By the time UOP was seeking summary judgment, the school took the opposite stand: "To this day it is uncertain whether there is any connection between that (April 2008) incident and plaintiff's assault."
Documents show sometimes muddled accounts by Former Student, but from the start, the description she gave police of two men present during her assault resembled two of the men accused by Jane Doe – with one exception. Former Student estimated the height of one of the men as 6-foot-3. Jane Doe's attacker is 6-foot-8.
UOP police arranged a photo lineup in July 2008, from which Former Student identified two of Jane Doe's assailants as having been present during her sexual assault.
She told the sergeant conducting the lineup that she knew one of the men because he had dated a friend of hers, according to the officer's report. After her rape she saw photos of both men online among those of UOP basketball players, she said.
Neither student was interviewed in connection with Former Student's rape, the documents indicate.
By the time of the lineup, the judicial board had ruled in Jane Doe's case.
Michael Belcher, UOP director of public safety, said in his pretrial deposition he was struck early on by the similarity of the suspects' descriptions and the circumstances in the two cases. Based on all the evidence known to him at the time, Belcher testified he had a "gut feeling" that the rape of Former Student may have taken place in the campus apartment occupied by the 6-foot-8 player who was later suspended in the Jane Doe case.
But Belcher did not act on his suspicion and question the player, he testified, because he didn't want to be accused of racial profiling. The assailants in both cases are African American.
Jane Doe attorney Clune asked Belcher if he still had "a concern that you might have a sex offender on campus, since you hadn't caught anybody?"
"It was a potential, yes," Belcher replied.
But, he said, "I have had experiences in the past with my officers being accused of profiling. And with very limited information, I was treading on some difficult issues if I was to go in there and start making accusations."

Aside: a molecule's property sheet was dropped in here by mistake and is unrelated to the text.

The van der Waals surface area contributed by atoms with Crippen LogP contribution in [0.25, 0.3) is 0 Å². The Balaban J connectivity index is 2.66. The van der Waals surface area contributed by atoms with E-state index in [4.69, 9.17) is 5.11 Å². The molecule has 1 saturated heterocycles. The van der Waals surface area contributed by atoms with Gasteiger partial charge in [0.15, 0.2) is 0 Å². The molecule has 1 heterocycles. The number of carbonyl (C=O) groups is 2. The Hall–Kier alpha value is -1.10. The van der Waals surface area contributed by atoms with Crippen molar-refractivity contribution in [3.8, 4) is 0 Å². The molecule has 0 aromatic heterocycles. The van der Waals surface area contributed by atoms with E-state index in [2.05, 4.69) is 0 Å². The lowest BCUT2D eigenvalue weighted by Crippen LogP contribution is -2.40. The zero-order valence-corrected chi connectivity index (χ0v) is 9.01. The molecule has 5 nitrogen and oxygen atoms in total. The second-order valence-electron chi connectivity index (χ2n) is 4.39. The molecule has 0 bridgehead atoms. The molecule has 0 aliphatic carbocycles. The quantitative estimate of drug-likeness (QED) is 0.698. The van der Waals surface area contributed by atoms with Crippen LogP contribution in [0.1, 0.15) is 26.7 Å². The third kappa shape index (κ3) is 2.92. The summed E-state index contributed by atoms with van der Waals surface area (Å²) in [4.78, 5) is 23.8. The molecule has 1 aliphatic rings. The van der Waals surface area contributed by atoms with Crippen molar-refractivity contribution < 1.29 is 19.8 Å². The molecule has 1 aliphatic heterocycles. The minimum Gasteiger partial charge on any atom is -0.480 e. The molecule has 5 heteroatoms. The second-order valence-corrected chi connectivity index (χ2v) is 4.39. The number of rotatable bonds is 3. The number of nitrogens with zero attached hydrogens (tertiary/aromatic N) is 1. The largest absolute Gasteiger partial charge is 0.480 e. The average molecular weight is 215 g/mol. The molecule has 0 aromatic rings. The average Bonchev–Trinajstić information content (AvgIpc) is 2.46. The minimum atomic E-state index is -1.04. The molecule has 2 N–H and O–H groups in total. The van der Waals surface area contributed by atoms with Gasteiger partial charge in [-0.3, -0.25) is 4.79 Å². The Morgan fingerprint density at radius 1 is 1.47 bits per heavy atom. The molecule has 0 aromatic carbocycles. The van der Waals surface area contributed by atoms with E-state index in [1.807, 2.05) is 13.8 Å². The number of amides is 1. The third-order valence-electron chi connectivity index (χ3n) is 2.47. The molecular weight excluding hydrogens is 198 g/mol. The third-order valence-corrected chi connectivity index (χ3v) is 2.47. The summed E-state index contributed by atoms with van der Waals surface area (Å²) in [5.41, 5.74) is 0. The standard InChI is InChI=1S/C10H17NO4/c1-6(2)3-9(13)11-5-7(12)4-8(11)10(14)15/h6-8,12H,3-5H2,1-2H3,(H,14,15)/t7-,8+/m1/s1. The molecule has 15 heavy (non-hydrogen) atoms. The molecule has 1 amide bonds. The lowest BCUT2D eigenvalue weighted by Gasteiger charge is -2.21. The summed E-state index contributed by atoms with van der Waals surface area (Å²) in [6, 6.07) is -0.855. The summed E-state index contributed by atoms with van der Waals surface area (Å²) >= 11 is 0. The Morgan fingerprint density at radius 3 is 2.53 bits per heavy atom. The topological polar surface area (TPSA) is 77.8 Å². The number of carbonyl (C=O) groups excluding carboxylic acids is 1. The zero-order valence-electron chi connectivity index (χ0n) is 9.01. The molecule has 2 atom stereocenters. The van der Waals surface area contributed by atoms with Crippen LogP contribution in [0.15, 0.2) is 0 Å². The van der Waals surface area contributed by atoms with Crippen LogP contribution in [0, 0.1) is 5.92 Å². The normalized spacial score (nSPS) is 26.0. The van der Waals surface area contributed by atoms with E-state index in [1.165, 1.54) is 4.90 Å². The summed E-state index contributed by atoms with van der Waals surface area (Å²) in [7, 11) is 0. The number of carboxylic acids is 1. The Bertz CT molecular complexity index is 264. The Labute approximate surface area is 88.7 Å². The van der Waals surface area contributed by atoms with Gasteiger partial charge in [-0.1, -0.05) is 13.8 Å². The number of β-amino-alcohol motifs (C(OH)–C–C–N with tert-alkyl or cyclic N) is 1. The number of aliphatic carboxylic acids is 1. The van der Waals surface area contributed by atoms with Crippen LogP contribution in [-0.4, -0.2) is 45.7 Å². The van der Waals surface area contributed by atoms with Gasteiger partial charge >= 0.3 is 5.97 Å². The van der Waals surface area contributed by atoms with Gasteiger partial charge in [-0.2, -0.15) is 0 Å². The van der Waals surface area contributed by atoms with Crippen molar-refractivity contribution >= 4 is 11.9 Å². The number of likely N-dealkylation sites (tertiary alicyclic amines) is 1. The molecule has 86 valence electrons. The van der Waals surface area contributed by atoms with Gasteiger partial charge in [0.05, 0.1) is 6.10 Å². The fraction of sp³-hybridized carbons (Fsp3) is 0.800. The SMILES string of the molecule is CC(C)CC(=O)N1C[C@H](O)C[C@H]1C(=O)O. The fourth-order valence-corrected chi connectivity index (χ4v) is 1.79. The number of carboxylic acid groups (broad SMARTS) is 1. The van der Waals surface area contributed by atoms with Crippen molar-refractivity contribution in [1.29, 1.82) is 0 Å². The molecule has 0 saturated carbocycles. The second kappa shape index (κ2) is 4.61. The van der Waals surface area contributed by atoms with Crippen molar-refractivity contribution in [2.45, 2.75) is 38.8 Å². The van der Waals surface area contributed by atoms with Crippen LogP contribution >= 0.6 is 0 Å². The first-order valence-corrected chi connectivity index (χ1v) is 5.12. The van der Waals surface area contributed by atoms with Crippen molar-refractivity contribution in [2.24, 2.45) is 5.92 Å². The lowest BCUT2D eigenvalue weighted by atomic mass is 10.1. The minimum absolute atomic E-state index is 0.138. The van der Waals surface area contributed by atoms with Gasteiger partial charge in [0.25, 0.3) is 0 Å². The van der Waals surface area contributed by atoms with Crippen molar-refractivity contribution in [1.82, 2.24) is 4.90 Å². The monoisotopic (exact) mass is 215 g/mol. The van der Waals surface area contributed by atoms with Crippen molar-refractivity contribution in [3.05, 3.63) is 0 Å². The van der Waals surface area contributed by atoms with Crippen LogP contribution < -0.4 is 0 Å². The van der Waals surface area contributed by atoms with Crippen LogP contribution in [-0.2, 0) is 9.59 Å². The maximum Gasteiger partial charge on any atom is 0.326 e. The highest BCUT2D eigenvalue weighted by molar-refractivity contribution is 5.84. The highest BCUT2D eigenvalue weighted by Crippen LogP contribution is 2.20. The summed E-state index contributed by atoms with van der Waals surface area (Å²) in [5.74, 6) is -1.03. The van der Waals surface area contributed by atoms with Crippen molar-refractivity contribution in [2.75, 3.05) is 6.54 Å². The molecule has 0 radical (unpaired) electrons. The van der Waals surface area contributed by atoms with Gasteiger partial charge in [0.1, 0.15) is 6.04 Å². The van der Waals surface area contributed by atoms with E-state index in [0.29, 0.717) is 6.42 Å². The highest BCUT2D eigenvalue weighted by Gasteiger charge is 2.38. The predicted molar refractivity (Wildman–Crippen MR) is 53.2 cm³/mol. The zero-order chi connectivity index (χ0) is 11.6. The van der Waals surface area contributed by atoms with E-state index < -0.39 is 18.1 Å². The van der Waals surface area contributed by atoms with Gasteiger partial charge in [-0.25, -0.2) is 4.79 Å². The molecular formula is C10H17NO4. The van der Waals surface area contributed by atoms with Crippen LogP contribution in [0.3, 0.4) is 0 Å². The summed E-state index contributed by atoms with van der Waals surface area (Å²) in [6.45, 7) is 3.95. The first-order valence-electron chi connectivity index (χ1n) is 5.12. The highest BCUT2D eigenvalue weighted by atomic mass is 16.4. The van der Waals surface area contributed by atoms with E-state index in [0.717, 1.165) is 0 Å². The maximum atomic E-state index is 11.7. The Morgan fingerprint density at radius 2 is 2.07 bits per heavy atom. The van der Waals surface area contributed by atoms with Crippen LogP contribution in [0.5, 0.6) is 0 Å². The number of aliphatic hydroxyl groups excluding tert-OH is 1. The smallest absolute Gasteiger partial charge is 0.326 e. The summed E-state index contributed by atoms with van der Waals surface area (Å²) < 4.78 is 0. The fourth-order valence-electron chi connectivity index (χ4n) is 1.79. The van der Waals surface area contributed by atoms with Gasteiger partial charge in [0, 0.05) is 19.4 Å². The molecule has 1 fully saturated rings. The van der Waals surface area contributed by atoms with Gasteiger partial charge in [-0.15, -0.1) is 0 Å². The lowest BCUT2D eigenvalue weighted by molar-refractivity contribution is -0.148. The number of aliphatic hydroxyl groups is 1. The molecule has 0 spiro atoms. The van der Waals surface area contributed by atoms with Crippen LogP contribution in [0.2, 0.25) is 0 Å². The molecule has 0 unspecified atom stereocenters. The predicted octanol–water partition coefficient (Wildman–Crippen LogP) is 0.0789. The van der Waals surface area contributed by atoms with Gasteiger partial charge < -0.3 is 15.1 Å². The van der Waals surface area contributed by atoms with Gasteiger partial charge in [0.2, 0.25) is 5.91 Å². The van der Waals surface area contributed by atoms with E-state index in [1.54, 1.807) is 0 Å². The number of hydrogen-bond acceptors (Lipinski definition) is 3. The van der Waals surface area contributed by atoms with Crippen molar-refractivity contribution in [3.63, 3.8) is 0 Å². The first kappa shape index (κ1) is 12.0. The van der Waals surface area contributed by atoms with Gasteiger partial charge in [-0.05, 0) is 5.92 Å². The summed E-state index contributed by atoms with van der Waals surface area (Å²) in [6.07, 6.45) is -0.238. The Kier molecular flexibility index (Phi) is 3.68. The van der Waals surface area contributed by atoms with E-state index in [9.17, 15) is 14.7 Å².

Doe attorney Jacqueline Scott Corley argued in a hearing before Damrell that, at the very least, the 6-foot-8 student should have been asked where he was on the April night that Former Student says she was assaulted.
"That one question very well may have prevented what happened on May 10, 2008," Scott Corley said. "There's no racial profiling, none of that. That is simply asking a question rather than throwing up your hands."
The university argued in court papers, "Any attempt to link plaintiff's assailants to the Former Student assault would have been based on nothing but the color of their skin."
The judge agreed.
"You keep saying he matched the description," Damrell told Jane Doe's attorney at oral arguments. "Apparently he didn't. He didn't. He clearly didn't. He wasn't 6-3, right? He was 6-8."
None of Jane Doe's three assailants was charged with a crime. Two have gone on to play professional basketball in Europe.
Jane Doe's opening appellate brief is due Monday at the 9th U.S. Circuit Court of Appeals in San Francisco.
Clune said his client is back in school elsewhere but no longer plays college basketball.
When she severed her ties to UOP, her former coach offered her some advice: "Don't look back," wrote UOP women's coach Lynne Roberts in an Oct. 30, 2008, email. "Hold your chin up and know that you faced a dark hour and, whether you believe it or not right now, you prevailed."